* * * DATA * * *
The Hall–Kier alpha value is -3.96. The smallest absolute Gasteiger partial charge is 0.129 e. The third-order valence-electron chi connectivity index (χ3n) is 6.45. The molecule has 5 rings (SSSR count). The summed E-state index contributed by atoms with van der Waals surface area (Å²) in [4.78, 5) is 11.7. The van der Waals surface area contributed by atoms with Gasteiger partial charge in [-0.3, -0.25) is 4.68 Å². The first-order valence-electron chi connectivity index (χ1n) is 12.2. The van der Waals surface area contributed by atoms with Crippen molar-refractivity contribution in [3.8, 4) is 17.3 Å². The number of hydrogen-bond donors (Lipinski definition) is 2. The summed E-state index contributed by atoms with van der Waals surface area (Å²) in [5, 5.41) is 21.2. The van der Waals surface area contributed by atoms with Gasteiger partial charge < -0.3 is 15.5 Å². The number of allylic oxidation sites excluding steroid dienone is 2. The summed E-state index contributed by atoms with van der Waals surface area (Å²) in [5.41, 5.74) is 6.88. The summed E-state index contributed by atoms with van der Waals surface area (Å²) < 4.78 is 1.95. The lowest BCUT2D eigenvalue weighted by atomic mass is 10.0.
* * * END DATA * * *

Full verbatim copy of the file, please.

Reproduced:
The Hall–Kier alpha value is -3.96. The smallest absolute Gasteiger partial charge is 0.129 e. The third-order valence-electron chi connectivity index (χ3n) is 6.45. The molecule has 5 rings (SSSR count). The summed E-state index contributed by atoms with van der Waals surface area (Å²) in [4.78, 5) is 11.7. The van der Waals surface area contributed by atoms with Gasteiger partial charge in [-0.3, -0.25) is 4.68 Å². The first-order valence-electron chi connectivity index (χ1n) is 12.2. The van der Waals surface area contributed by atoms with Crippen molar-refractivity contribution in [3.8, 4) is 17.3 Å². The number of hydrogen-bond donors (Lipinski definition) is 2. The summed E-state index contributed by atoms with van der Waals surface area (Å²) in [5, 5.41) is 21.2. The van der Waals surface area contributed by atoms with Gasteiger partial charge < -0.3 is 15.5 Å². The number of allylic oxidation sites excluding steroid dienone is 2. The summed E-state index contributed by atoms with van der Waals surface area (Å²) in [5.41, 5.74) is 6.88. The summed E-state index contributed by atoms with van der Waals surface area (Å²) < 4.78 is 1.95. The lowest BCUT2D eigenvalue weighted by atomic mass is 10.0.